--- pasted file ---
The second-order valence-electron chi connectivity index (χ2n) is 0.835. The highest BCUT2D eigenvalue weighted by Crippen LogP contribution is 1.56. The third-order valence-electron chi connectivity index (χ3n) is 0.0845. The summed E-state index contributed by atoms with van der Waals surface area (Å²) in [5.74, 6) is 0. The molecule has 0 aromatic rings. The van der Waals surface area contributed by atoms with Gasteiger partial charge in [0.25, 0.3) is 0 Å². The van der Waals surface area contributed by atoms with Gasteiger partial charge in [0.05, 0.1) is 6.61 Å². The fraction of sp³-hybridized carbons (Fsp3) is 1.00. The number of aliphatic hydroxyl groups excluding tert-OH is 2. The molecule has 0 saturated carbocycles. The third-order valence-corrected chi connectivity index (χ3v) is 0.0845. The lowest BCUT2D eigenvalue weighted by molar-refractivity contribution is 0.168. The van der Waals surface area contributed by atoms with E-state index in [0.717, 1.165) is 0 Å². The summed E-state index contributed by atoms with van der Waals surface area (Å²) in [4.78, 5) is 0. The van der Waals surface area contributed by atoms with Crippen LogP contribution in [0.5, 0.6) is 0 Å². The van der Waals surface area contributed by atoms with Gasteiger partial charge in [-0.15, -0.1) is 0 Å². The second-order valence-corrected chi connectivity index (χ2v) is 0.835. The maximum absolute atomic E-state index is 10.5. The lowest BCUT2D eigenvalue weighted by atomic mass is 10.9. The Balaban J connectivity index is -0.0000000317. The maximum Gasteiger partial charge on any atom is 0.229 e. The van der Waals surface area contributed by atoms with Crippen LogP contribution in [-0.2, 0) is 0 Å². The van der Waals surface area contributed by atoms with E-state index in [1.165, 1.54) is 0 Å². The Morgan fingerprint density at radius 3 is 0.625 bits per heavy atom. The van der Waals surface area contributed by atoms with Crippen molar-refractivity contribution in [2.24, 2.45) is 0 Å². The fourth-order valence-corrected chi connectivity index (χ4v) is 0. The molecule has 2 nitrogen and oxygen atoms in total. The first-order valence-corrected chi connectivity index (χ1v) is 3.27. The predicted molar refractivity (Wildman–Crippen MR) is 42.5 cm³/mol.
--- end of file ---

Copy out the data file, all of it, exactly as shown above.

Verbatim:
The second-order valence-electron chi connectivity index (χ2n) is 0.835. The highest BCUT2D eigenvalue weighted by Crippen LogP contribution is 1.56. The third-order valence-electron chi connectivity index (χ3n) is 0.0845. The summed E-state index contributed by atoms with van der Waals surface area (Å²) in [5.74, 6) is 0. The molecule has 0 aromatic rings. The van der Waals surface area contributed by atoms with Gasteiger partial charge in [0.25, 0.3) is 0 Å². The van der Waals surface area contributed by atoms with Gasteiger partial charge in [0.05, 0.1) is 6.61 Å². The fraction of sp³-hybridized carbons (Fsp3) is 1.00. The number of aliphatic hydroxyl groups excluding tert-OH is 2. The molecule has 0 saturated carbocycles. The third-order valence-corrected chi connectivity index (χ3v) is 0.0845. The lowest BCUT2D eigenvalue weighted by molar-refractivity contribution is 0.168. The van der Waals surface area contributed by atoms with E-state index in [0.717, 1.165) is 0 Å². The summed E-state index contributed by atoms with van der Waals surface area (Å²) in [4.78, 5) is 0. The van der Waals surface area contributed by atoms with Crippen LogP contribution in [0.5, 0.6) is 0 Å². The van der Waals surface area contributed by atoms with Gasteiger partial charge in [-0.15, -0.1) is 0 Å². The second-order valence-corrected chi connectivity index (χ2v) is 0.835. The maximum absolute atomic E-state index is 10.5. The lowest BCUT2D eigenvalue weighted by atomic mass is 10.9. The Balaban J connectivity index is -0.0000000317. The maximum Gasteiger partial charge on any atom is 0.229 e. The van der Waals surface area contributed by atoms with Crippen LogP contribution in [-0.2, 0) is 0 Å². The van der Waals surface area contributed by atoms with E-state index in [1.165, 1.54) is 0 Å². The Morgan fingerprint density at radius 3 is 0.625 bits per heavy atom. The van der Waals surface area contributed by atoms with Crippen molar-refractivity contribution in [2.24, 2.45) is 0 Å². The fourth-order valence-corrected chi connectivity index (χ4v) is 0. The molecule has 2 nitrogen and oxygen atoms in total. The first-order valence-corrected chi connectivity index (χ1v) is 3.27. The predicted molar refractivity (Wildman–Crippen MR) is 42.5 cm³/mol.